Using an all-in-one project management tool like ProofHub, with built-in timesheets, can help you bring all your time data at one centralized location, so you can eliminate time wastage from your daily work schedule.

Failure To Create a Boundary Between Work and Home

Remote work means you don’t have to worry about commuting to the office and leaving it for home in the evening. You end up saving at least an hour daily. The downside – you can keep working on into the night, well past the time you are supposed to shut off your laptop.

You might also try to overcompensate to appear busy to your boss because of your assumption that he thinks you’re not doing enough since you’re off-site. As a result, your work overlaps your personal life or even vice versa. Your family doesn’t want you to check your collaboration or team management tool when you’re having dinner or relaxing in the bed.

The Solution to Counter Overwork

Make sure you unplug at the end of the day daily
Use a shared calendar tool to communicate your “online” hours and try to stick to them
Ask your friend, spouse, or coworker to ping you at the time you should be logging out from the work
Share your working hours with family and friends

Team Communication Feels Disintegrated

Since you’re not interacting with your coworkers daily in a regular office space, there are good chances of the communication flow developing certain gaps, which can lead to gross misunderstandings within the team. You can sometimes feel as if you’re not being kept in the loop or you’re the last to find out things on your own.

It’s easy to feel left alone when you don’t get to take part in in-person office meetings. Working from the home office calls for extra efforts in communication because some of your coworkers are in the office while others are working from home.

Solutions to Counter Communication Gap

Utilize communication tools (phone calls, video calls, messaging) to good effect
Set up a remote work culture from the ground-up (for product managers)
Clarify anything that could be a misunderstanding
Regularly schedule virtual team meetings

You May Go Unnoticed by Top Management As You’re Literally Invisible

Sure, you can work in your pajamas all day long, but you are out of your boss’s sight every day. You could be putting in earnest efforts in your work, but still face the risk of getting ignored for plum projects or promotions. You could be productive and still have to prove what you’re doing and how.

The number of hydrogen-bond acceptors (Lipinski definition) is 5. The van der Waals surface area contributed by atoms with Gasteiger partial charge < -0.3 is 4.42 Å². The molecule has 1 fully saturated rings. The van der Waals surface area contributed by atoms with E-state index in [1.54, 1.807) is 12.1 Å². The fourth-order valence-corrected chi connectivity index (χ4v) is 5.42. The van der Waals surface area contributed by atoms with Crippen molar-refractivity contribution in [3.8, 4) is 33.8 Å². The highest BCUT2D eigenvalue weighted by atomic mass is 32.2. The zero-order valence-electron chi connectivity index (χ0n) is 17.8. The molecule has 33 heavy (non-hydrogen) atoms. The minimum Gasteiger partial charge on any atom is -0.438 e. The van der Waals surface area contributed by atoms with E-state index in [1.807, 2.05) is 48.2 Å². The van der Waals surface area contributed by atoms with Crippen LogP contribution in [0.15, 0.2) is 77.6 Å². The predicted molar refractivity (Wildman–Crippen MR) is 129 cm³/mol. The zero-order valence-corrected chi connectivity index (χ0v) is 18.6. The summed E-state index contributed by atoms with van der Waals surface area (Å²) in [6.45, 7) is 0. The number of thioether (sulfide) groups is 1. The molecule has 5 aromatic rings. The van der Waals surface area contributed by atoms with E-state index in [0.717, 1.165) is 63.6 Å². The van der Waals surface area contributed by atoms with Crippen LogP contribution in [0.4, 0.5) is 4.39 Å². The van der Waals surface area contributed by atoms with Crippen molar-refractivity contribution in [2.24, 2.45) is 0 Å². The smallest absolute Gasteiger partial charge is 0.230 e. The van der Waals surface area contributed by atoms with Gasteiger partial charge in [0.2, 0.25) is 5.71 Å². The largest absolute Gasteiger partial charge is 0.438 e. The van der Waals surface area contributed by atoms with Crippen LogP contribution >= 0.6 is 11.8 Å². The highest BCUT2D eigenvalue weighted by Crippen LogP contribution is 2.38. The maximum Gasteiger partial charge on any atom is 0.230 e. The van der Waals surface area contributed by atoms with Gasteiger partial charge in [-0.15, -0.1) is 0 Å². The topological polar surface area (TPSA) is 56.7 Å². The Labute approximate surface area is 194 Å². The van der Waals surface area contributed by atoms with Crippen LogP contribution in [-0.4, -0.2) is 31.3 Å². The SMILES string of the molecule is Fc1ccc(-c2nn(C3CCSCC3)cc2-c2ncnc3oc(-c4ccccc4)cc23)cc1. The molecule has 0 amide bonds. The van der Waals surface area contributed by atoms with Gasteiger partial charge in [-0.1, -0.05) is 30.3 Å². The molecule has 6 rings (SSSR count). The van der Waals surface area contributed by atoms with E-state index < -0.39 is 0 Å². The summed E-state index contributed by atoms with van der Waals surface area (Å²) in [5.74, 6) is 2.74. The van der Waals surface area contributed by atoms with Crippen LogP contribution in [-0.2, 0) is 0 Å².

A highly frustrating situation indeed for remote workers. Your accomplishment might not come to the notice of the top management at all if you keep working in the background all the time. You have to show you belong to your company, and not merely playing a mute spectator.

The Solutions to Counter Lack of Presence

Try work from office once or twice in a week
Actively participate in organizational activities
Show up for team events even when you’re not required
Let your manager know what you’re up to regularly through video calls

You May Feel The FOMO (fear of missing out)

This last remote work challenge can be the most difficult to overcome. The feeling of FOMO (fear of missing out) can set in deep and you may feel that you’re missing out on important tasks or even something as casual as water-cooler talk.

When some of your coworkers are working from a regular office, you may feel being left-out from the thick of things. Remote workers can easily cut-off from the rest of the pack if best practices are not implemented to make them feel included.

The Solutions to Counter FOMO

Communicating copiously can help you maintain connections
Keep information and conversations open to everyone (for project managers)
Align with your team on goals and objectives at the outset
Share your FOMO feeling with coworkers

Wrapping It Up

Even though remote work brings its share of challenges, it can be highly rewarding provided you are well prepared for what you’re getting into, and how to handle these major issues.

Take heart from the fact that remote workers are more satisfied and productive as compared to their in-office counterparts. If you show commitment to learn and adapt, nothing can stop you from enjoying autonomy, flexibility, and get more out of life while working from home. Good luck with WFH!